NCERT Solutions Class 12 Biology Chapter 14 – Ecosystem
Question 1: Fill in the blanks. (a) Plants are called as_________ because they fix carbon dioxide. (b) In an ecosystem dominated by trees, the pyramid (of numbers) is _________ type. (c) In aquatic ecosystems, the limiting factor for the productivity is _________. (d) Common detritivores in our ecosystem are_________. (e) The major reservoir of carbon on earth is_________.
Question 2: Which one of the following has the largest population in a food chain? (a) Producers (b) Primary consumers (c) Secondary consumers (d) Decomposers Answer (d) Decomposers Decomposers include micro-organisms such as bacteria and fungi. They form the largest population in a food chain and obtain nutrients by breaking down the remains of dead plants and animals.
Question 3: The second trophic level in a lake is- (a) Phytoplankton (b) Zooplankton (c) Benthos (d) Fishes Answer (b) Zooplankton Zooplankton are primary consumers in aquatic food chains that feed upon phytoplankton. Therefore, they are present at the second trophic level in a lake.
Question 4: Secondary producers are (a) Herbivores (b) Producers (c) Carnivores (d) None of the above Answer (d) None of the above Plants are the only producers. Thus, they are called primary producers. There are no other producers in a food chain.
Question 5: What is the percentage of photosynthetically active radiation (PAR), in the incident solar radiation. (a) 100% (b) 50 % (c) 1-5% (d) 2-10% Answer (b) 50% Out of total incident solar radiation, about fifty percent of it forms photosynthetically active radiation or PAR.
Question 6: Distinguish between (a) Grazing food chain and detritus food chain (b) Production and decomposition (c) Upright and inverted pyramid (d) Food chain and Food web (e) Litter and detritus (f) Primary and secondary productivity Answer
Question 7: Describe the components of an ecosystem. Answer An ecosystem is defined as an interacting unit that includes both the biological community as well as the non-living components of an area. The living and the non- living components of an ecosystem interact amongst themselves and function as a unit, which gets evident during the processes of nutrient cycling, energy flow, decomposition, and productivity. There are many ecosystems such as ponds, forests, grasslands, etc. The two components of an ecosystem are: (a) Biotic component: It is the living component of an ecosystem that includes biotic factors such as producers, consumers, decomposers, etc. Producers include plants and algae. They contain chlorophyll pigment, which helps them carry out the process of photosynthesis in the presence of light. Thus, they are also called converters or transducers. Consumers or heterotrophs are organisms that are directly (primary consumers) or indirectly (secondary and tertiary consumers) dependent on producers for their food. Decomposers include micro-organisms such as bacteria and fungi. They form the largest population in a food chain and obtain nutrients by breaking down the remains of dead plants and animals. (b) Abiotic component: They are the non-living component of an ecosystem such as light, temperature, water, soil, air, inorganic nutrients, etc.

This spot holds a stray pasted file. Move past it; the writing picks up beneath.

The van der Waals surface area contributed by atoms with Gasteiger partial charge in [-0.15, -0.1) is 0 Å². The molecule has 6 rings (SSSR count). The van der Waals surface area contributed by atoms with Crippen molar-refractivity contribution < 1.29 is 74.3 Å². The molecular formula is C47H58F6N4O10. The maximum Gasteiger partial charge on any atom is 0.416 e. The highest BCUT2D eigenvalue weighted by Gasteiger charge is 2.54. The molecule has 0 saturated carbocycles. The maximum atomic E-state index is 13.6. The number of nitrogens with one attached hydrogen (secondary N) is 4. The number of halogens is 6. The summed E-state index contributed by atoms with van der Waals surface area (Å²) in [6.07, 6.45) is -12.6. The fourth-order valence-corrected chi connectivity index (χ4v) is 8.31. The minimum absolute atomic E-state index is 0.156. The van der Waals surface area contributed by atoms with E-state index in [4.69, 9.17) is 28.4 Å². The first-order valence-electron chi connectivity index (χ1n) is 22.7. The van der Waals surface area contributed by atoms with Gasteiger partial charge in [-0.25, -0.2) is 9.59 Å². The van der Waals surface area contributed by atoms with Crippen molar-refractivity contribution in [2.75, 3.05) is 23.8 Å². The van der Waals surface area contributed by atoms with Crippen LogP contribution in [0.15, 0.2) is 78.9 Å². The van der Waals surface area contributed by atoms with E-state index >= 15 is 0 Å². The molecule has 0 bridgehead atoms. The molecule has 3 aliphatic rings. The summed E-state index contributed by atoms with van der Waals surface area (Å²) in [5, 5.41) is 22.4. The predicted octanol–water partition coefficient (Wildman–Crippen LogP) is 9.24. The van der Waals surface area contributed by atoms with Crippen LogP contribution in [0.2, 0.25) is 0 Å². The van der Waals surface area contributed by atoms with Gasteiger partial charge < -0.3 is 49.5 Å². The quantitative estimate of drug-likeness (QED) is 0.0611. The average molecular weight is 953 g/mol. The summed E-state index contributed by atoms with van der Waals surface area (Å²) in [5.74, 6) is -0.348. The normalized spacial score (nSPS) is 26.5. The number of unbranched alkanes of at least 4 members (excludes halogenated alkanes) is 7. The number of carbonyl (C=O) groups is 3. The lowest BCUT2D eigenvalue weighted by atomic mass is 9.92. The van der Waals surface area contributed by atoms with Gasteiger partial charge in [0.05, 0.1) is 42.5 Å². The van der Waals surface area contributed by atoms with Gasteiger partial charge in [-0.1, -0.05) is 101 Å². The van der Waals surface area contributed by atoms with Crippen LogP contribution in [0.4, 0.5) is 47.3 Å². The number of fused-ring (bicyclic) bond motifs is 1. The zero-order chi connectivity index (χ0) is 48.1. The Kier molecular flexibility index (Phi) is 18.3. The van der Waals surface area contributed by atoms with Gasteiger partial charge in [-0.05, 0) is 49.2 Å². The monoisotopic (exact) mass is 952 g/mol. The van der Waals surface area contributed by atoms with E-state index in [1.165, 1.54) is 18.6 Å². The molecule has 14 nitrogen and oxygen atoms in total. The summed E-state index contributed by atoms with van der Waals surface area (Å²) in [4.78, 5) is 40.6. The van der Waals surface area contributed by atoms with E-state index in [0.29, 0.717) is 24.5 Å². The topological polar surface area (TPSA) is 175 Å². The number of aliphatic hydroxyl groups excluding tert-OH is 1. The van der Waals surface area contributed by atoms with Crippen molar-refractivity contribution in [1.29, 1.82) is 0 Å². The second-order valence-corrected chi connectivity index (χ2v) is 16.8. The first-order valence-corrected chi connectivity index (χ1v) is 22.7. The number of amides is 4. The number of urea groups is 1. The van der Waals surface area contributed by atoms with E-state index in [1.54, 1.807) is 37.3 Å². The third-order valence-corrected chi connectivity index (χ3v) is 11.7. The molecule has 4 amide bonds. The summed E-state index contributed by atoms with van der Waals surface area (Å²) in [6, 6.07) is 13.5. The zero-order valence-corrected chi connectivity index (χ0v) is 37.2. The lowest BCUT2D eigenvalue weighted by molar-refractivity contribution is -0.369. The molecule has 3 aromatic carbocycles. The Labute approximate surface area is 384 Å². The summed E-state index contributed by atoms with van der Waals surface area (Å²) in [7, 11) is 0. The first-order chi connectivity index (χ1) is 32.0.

Question 8: Define ecological pyramids and describe with examples, pyramids of number and biomass. Answer An ecological pyramid is a graphical representation of various ecological parameters such as the number of individuals present at each trophic level, the amount of energy, or the biomass present at each trophic level. Ecological pyramids represent producers at the base, while the apex represents the top level consumers present in the ecosystem. There are three types of pyramids: (a) Pyramid of numbers (b) Pyramid of energy (c) Pyramid of biomass Pyramid of numbers:It is a graphical representation of the number of individuals present at each trophic level in a food chain of an ecosystem. The pyramid of numbers can be upright or inverted depending on the number of producers. For example, in a grassland ecosystem, the pyramid of numbers is upright. In this type of a food chain, the number of producers (plants) is followed by the number of herbivores (mice), which in turn is followed by the number of secondary consumers (snakes) and tertiary carnivores (eagles). Hence, the number of individuals at the producer level will be the maximum, while the number of individuals present at top carnivores will be least. On the other hand, in a parasitic food chain, the pyramid of numbers is inverted. In this type of a food chain, a single tree (producer) provides food to several fruit eating birds, which in turn support several insect species. Pyramid of biomass A pyramid of biomass is a graphical representation of the total amount of living matter present at each trophic level of an ecosystem. It can be upright or inverted. It is upright in grasslands and forest ecosystems as the amount of biomass present at the producer level is higher than at the top carnivore level. The pyramid of biomass is inverted in a pond ecosystem as the biomass of fishes far exceeds the biomass of zooplankton (upon which they feed).
Question 9: What is primary productivity? Give brief description of factors that affect primary productivity. Answer It is defined as the amount of organic matter or biomass produced by producers per unit area over a period of time. Primary productivity of an ecosystem depends on the variety of environmental factors such as light, temperature, water, precipitation, etc. It also depends on the availability of nutrients and the availability of plants to carry out photosynthesis.